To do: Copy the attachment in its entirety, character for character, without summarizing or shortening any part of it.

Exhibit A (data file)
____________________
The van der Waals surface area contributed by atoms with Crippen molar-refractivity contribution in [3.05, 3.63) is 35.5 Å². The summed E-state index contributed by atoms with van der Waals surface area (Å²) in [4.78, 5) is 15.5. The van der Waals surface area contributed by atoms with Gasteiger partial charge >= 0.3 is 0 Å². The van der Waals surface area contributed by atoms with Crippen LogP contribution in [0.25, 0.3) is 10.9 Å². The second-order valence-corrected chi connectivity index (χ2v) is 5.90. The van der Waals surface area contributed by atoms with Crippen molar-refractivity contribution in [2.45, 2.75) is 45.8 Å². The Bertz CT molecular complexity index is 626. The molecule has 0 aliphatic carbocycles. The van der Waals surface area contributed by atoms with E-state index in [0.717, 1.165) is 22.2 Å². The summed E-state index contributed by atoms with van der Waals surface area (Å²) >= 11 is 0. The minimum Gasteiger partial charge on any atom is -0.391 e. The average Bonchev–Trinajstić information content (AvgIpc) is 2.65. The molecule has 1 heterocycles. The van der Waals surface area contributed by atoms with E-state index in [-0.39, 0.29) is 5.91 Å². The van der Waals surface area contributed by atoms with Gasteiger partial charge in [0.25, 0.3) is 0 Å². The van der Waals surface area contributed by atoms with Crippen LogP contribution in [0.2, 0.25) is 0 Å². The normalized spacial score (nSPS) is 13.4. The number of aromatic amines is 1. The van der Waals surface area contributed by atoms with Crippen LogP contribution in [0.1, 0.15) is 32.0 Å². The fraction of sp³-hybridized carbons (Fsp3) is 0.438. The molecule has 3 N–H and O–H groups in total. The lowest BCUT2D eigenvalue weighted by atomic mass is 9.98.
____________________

The van der Waals surface area contributed by atoms with Crippen molar-refractivity contribution in [3.05, 3.63) is 35.5 Å². The summed E-state index contributed by atoms with van der Waals surface area (Å²) in [4.78, 5) is 15.5. The van der Waals surface area contributed by atoms with Gasteiger partial charge >= 0.3 is 0 Å². The van der Waals surface area contributed by atoms with Crippen LogP contribution in [0.25, 0.3) is 10.9 Å². The second-order valence-corrected chi connectivity index (χ2v) is 5.90. The van der Waals surface area contributed by atoms with Crippen molar-refractivity contribution in [2.45, 2.75) is 45.8 Å². The Bertz CT molecular complexity index is 626. The molecule has 0 aliphatic carbocycles. The van der Waals surface area contributed by atoms with E-state index in [0.717, 1.165) is 22.2 Å². The summed E-state index contributed by atoms with van der Waals surface area (Å²) >= 11 is 0. The minimum Gasteiger partial charge on any atom is -0.391 e. The average Bonchev–Trinajstić information content (AvgIpc) is 2.65. The molecule has 1 heterocycles. The van der Waals surface area contributed by atoms with E-state index in [-0.39, 0.29) is 5.91 Å². The van der Waals surface area contributed by atoms with Gasteiger partial charge in [0.25, 0.3) is 0 Å². The van der Waals surface area contributed by atoms with Crippen LogP contribution in [0.2, 0.25) is 0 Å². The normalized spacial score (nSPS) is 13.4. The number of aromatic amines is 1. The van der Waals surface area contributed by atoms with Crippen LogP contribution in [0.1, 0.15) is 32.0 Å². The fraction of sp³-hybridized carbons (Fsp3) is 0.438. The molecule has 3 N–H and O–H groups in total. The lowest BCUT2D eigenvalue weighted by atomic mass is 9.98.